Allocation of COVID-19 Vaccines Under Limited Supply

Xin Chen, Menglong Li, David Simchi-Levi, Tiancheng Zhao

Research output: Working paper

Abstract

This paper considers how to allocate Covid-19 vaccines to different age groups when limited vaccines are available over time. The disease dynamics is specified by an age-structured SAPHIRE model whose parameters are estimated by the standard least square method using the epidemic data from New York City. We derive optimal static allocation policies with different objectives under different amounts of daily available vaccines, and examine several dynamic allocation heuristics including old-first policy, infection-first policy, myopic policy, death-weighted myopic policy, and two-day myopic policy. For static policies, our numerical study shows that to minimize the total deaths, it is optimal to allocate limited vaccines to the oldest group first and then the younger group if there are capacities remaining. In contrast, to minimize the total confirmed cases, the optimal static policy allocates a considerable portion of vaccines to younger groups even if the daily available vaccines are very limited. The optimal static policies achieve a much smaller number of confirmed cases and deaths compared to two benchmark policies: a uniform allocation policy that allocates available vaccines equally to each age group, and a proportional allocation policy that allocates available vaccines proportionally to the population of each age group. For dynamic allocation policies, the myopic policy and the two-day myopic policy have similar performance and significantly outperforms the other dynamic heuristics and the static policies in terms of the confirmed cases and deaths.Competing Interest StatementThe authors have declared no competing interest.Funding StatementNo external funding was received.Author DeclarationsI confirm all relevant ethical guidelines have been followed, and any necessary IRB and/or ethics committee approvals have been obtained.YesThe details of the IRB/oversight body that provided approval or exemption for the research described are given below:Not applicable.All necessary patient/participant consent has been obtained and the appropriate institutional forms have been archived.YesI understand that all clinical trials and any other prospective interventional studies must be registered with an ICMJE-approved registry, such as ClinicalTrials.gov. I confirm that any such study reported in the manuscript has been registered and the trial registration ID is provided (note: if posting a prospective study registered retrospectively, please provide a statement in the trial ID field explaining why the study was not registered in advance).Yes I have followed all appropriate research reporting guidelines and uploaded the relevant EQUATOR Network research reporting checklist(s) and other pertinent material as supplementary files, if applicable.YesThe datasets used in this paper are available in the NYC Department of Health and Mental Hygiene and Baruch College. https://www1.nyc.gov/site/doh/covid/covid-19-data.pagehttps://www.baruch.cuny.edu/nycdata/population-geography/age_distribution.htm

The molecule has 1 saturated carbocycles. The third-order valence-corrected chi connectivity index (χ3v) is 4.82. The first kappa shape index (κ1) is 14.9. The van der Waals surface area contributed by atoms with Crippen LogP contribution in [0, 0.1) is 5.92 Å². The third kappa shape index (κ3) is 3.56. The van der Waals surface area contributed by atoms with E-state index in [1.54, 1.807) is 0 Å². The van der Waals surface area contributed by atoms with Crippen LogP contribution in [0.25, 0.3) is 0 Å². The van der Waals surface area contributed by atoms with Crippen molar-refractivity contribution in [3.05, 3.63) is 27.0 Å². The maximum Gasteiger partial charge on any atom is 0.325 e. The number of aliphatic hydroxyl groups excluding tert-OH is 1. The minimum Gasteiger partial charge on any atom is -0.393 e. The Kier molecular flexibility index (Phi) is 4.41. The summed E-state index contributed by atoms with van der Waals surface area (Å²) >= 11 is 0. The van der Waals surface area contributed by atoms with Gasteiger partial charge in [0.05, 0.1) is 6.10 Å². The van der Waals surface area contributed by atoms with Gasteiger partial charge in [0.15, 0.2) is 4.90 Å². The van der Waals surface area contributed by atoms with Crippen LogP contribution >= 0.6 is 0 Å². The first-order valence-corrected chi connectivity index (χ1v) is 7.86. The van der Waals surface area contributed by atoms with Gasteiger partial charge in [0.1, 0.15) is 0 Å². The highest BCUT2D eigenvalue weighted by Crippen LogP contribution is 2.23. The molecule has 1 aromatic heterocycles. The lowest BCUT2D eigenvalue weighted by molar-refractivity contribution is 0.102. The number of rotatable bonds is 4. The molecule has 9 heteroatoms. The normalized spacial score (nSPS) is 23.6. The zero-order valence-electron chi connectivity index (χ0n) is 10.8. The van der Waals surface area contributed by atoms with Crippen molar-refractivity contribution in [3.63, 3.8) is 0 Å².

Original languageEnglish (US)
PublisherCold Spring Harbor Laboratory Press
Number of pages26
DOIs
StateIn preparation - 2020

Publication series

NamemedRxiv
PublisherCold Spring Harbor Laboratory Press

Keywords

  • vaccine allocation
  • COVID-19
  • limited supply
  • static policy
  • dynamic policy
  • Pandemic
  • severe acute respiratory syndrome coronavirus 2 (SARS-CoV-2)

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  • Cite this

    Chen, X., Li, M., Simchi-Levi, D., & Zhao, T. (2020). Allocation of COVID-19 Vaccines Under Limited Supply. (medRxiv). Cold Spring Harbor Laboratory Press. https://doi.org/10.1101/2020.08.23.20179820